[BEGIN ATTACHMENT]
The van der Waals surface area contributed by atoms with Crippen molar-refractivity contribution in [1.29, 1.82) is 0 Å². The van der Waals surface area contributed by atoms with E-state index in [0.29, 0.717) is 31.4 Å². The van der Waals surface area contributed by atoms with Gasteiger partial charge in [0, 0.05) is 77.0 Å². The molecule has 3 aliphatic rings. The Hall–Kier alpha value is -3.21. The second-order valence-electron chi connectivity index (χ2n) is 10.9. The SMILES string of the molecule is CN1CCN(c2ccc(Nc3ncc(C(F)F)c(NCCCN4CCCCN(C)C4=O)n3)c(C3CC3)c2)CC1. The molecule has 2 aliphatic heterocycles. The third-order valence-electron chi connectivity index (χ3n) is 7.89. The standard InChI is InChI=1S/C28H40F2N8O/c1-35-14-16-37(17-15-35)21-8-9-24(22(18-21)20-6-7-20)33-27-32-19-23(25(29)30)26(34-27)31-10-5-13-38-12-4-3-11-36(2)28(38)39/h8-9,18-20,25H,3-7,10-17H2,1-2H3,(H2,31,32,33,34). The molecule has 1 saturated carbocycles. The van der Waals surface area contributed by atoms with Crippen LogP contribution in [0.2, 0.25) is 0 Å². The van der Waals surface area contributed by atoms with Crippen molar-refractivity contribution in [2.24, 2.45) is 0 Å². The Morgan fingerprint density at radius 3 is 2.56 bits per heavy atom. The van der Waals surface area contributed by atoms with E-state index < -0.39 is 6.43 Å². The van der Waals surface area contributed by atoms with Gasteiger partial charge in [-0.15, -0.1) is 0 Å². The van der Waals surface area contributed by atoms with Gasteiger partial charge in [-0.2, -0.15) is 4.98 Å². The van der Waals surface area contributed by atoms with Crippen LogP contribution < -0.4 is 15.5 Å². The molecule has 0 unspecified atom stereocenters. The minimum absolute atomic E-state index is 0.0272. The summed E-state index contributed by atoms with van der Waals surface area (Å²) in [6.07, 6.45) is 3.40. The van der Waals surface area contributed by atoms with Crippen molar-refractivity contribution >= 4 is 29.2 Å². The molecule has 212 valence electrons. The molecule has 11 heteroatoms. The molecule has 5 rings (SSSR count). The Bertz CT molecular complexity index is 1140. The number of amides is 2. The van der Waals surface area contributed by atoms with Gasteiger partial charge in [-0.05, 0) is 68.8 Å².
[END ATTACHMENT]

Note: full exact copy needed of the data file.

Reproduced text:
The van der Waals surface area contributed by atoms with Crippen molar-refractivity contribution in [1.29, 1.82) is 0 Å². The van der Waals surface area contributed by atoms with E-state index in [0.29, 0.717) is 31.4 Å². The van der Waals surface area contributed by atoms with Gasteiger partial charge in [0, 0.05) is 77.0 Å². The molecule has 3 aliphatic rings. The Hall–Kier alpha value is -3.21. The second-order valence-electron chi connectivity index (χ2n) is 10.9. The SMILES string of the molecule is CN1CCN(c2ccc(Nc3ncc(C(F)F)c(NCCCN4CCCCN(C)C4=O)n3)c(C3CC3)c2)CC1. The molecule has 2 aliphatic heterocycles. The third-order valence-electron chi connectivity index (χ3n) is 7.89. The standard InChI is InChI=1S/C28H40F2N8O/c1-35-14-16-37(17-15-35)21-8-9-24(22(18-21)20-6-7-20)33-27-32-19-23(25(29)30)26(34-27)31-10-5-13-38-12-4-3-11-36(2)28(38)39/h8-9,18-20,25H,3-7,10-17H2,1-2H3,(H2,31,32,33,34). The molecule has 1 saturated carbocycles. The van der Waals surface area contributed by atoms with Crippen LogP contribution in [0.2, 0.25) is 0 Å². The van der Waals surface area contributed by atoms with Crippen molar-refractivity contribution in [2.24, 2.45) is 0 Å². The Morgan fingerprint density at radius 3 is 2.56 bits per heavy atom. The van der Waals surface area contributed by atoms with E-state index < -0.39 is 6.43 Å². The van der Waals surface area contributed by atoms with Gasteiger partial charge in [-0.15, -0.1) is 0 Å². The van der Waals surface area contributed by atoms with Gasteiger partial charge in [-0.2, -0.15) is 4.98 Å². The van der Waals surface area contributed by atoms with Crippen LogP contribution < -0.4 is 15.5 Å². The molecule has 0 unspecified atom stereocenters. The minimum absolute atomic E-state index is 0.0272. The summed E-state index contributed by atoms with van der Waals surface area (Å²) in [6.07, 6.45) is 3.40. The van der Waals surface area contributed by atoms with Crippen molar-refractivity contribution >= 4 is 29.2 Å². The molecule has 212 valence electrons. The molecule has 11 heteroatoms. The molecule has 5 rings (SSSR count). The Bertz CT molecular complexity index is 1140. The number of amides is 2. The van der Waals surface area contributed by atoms with Gasteiger partial charge in [-0.05, 0) is 68.8 Å².